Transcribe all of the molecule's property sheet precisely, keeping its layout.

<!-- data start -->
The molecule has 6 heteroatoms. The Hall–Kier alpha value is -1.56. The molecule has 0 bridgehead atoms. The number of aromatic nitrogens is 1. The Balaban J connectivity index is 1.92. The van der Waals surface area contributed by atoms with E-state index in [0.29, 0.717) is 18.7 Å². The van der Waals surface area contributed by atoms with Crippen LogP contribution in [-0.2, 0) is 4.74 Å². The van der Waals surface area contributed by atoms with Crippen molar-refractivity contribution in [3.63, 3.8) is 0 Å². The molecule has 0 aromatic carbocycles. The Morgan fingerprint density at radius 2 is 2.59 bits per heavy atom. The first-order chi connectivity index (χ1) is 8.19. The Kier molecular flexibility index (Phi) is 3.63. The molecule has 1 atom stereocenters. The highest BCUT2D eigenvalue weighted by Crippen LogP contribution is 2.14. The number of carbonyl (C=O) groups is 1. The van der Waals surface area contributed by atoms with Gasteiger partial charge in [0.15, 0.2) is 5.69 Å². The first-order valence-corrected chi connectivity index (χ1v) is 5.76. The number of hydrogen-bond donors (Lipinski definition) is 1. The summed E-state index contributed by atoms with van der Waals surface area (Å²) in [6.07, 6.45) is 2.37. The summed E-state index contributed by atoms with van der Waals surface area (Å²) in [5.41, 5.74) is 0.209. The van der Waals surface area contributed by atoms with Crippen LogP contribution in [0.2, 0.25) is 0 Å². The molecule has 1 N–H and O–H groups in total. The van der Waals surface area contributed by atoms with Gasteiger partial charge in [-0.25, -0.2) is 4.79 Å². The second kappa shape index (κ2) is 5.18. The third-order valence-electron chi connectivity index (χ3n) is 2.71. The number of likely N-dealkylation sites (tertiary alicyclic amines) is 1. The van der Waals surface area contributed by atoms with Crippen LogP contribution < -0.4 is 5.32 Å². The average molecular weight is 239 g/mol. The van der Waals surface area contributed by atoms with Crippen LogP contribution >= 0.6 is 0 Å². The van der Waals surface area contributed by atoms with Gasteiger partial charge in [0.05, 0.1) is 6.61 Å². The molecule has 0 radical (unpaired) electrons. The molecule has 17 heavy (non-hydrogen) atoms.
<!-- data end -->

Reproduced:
The molecule has 6 heteroatoms. The Hall–Kier alpha value is -1.56. The molecule has 0 bridgehead atoms. The number of aromatic nitrogens is 1. The Balaban J connectivity index is 1.92. The van der Waals surface area contributed by atoms with E-state index in [0.29, 0.717) is 18.7 Å². The van der Waals surface area contributed by atoms with Crippen LogP contribution in [-0.2, 0) is 4.74 Å². The van der Waals surface area contributed by atoms with Crippen molar-refractivity contribution in [3.63, 3.8) is 0 Å². The molecule has 0 aromatic carbocycles. The Morgan fingerprint density at radius 2 is 2.59 bits per heavy atom. The first-order chi connectivity index (χ1) is 8.19. The Kier molecular flexibility index (Phi) is 3.63. The molecule has 1 atom stereocenters. The highest BCUT2D eigenvalue weighted by Crippen LogP contribution is 2.14. The number of carbonyl (C=O) groups is 1. The van der Waals surface area contributed by atoms with Gasteiger partial charge in [0.15, 0.2) is 5.69 Å². The first-order valence-corrected chi connectivity index (χ1v) is 5.76. The number of hydrogen-bond donors (Lipinski definition) is 1. The summed E-state index contributed by atoms with van der Waals surface area (Å²) in [6.07, 6.45) is 2.37. The summed E-state index contributed by atoms with van der Waals surface area (Å²) in [5.41, 5.74) is 0.209. The van der Waals surface area contributed by atoms with Crippen LogP contribution in [0.2, 0.25) is 0 Å². The molecule has 1 N–H and O–H groups in total. The van der Waals surface area contributed by atoms with Gasteiger partial charge in [-0.25, -0.2) is 4.79 Å². The second kappa shape index (κ2) is 5.18. The third-order valence-electron chi connectivity index (χ3n) is 2.71. The number of likely N-dealkylation sites (tertiary alicyclic amines) is 1. The van der Waals surface area contributed by atoms with Crippen LogP contribution < -0.4 is 5.32 Å². The average molecular weight is 239 g/mol. The van der Waals surface area contributed by atoms with Crippen LogP contribution >= 0.6 is 0 Å². The van der Waals surface area contributed by atoms with Gasteiger partial charge in [0.05, 0.1) is 6.61 Å². The molecule has 0 radical (unpaired) electrons. The molecule has 17 heavy (non-hydrogen) atoms.